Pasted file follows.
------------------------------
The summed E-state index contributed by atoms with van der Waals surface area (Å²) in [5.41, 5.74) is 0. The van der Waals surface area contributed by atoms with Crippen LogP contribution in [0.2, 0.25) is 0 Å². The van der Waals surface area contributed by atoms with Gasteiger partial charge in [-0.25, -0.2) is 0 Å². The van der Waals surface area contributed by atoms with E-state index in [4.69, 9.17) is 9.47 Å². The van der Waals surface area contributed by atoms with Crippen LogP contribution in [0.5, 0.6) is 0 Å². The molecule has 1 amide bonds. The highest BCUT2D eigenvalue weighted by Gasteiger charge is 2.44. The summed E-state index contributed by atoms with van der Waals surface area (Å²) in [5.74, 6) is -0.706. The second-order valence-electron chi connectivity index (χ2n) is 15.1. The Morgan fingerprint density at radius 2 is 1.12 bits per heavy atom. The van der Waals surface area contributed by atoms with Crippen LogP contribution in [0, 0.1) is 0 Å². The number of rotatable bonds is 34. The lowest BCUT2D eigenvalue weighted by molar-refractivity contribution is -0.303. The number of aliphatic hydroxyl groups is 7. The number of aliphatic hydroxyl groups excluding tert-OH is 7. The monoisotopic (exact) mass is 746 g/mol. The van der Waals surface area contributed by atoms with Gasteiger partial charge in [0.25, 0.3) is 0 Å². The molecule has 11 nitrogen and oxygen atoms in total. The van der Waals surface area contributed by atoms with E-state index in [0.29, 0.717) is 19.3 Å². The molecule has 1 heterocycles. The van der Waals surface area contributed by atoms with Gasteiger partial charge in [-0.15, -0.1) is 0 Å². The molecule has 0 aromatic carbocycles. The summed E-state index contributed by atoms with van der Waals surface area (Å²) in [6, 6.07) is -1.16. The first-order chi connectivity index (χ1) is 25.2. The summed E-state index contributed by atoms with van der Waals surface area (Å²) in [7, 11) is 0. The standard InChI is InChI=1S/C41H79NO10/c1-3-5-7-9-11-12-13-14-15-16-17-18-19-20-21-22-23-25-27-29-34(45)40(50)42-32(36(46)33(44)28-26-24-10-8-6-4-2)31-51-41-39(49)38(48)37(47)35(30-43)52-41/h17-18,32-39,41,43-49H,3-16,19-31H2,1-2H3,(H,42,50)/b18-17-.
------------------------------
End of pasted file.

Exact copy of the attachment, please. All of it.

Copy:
The summed E-state index contributed by atoms with van der Waals surface area (Å²) in [5.41, 5.74) is 0. The van der Waals surface area contributed by atoms with Crippen LogP contribution in [0.2, 0.25) is 0 Å². The van der Waals surface area contributed by atoms with Gasteiger partial charge in [-0.25, -0.2) is 0 Å². The van der Waals surface area contributed by atoms with E-state index in [4.69, 9.17) is 9.47 Å². The van der Waals surface area contributed by atoms with Crippen LogP contribution in [0.5, 0.6) is 0 Å². The molecule has 1 amide bonds. The highest BCUT2D eigenvalue weighted by Gasteiger charge is 2.44. The summed E-state index contributed by atoms with van der Waals surface area (Å²) in [5.74, 6) is -0.706. The second-order valence-electron chi connectivity index (χ2n) is 15.1. The Morgan fingerprint density at radius 2 is 1.12 bits per heavy atom. The van der Waals surface area contributed by atoms with Crippen LogP contribution in [0, 0.1) is 0 Å². The number of rotatable bonds is 34. The lowest BCUT2D eigenvalue weighted by molar-refractivity contribution is -0.303. The number of aliphatic hydroxyl groups is 7. The number of aliphatic hydroxyl groups excluding tert-OH is 7. The monoisotopic (exact) mass is 746 g/mol. The van der Waals surface area contributed by atoms with Gasteiger partial charge in [0.25, 0.3) is 0 Å². The molecule has 11 nitrogen and oxygen atoms in total. The van der Waals surface area contributed by atoms with E-state index in [0.29, 0.717) is 19.3 Å². The molecule has 1 heterocycles. The van der Waals surface area contributed by atoms with Gasteiger partial charge in [-0.15, -0.1) is 0 Å². The molecule has 0 aromatic carbocycles. The summed E-state index contributed by atoms with van der Waals surface area (Å²) in [6, 6.07) is -1.16. The first-order chi connectivity index (χ1) is 25.2. The summed E-state index contributed by atoms with van der Waals surface area (Å²) in [7, 11) is 0. The standard InChI is InChI=1S/C41H79NO10/c1-3-5-7-9-11-12-13-14-15-16-17-18-19-20-21-22-23-25-27-29-34(45)40(50)42-32(36(46)33(44)28-26-24-10-8-6-4-2)31-51-41-39(49)38(48)37(47)35(30-43)52-41/h17-18,32-39,41,43-49H,3-16,19-31H2,1-2H3,(H,42,50)/b18-17-.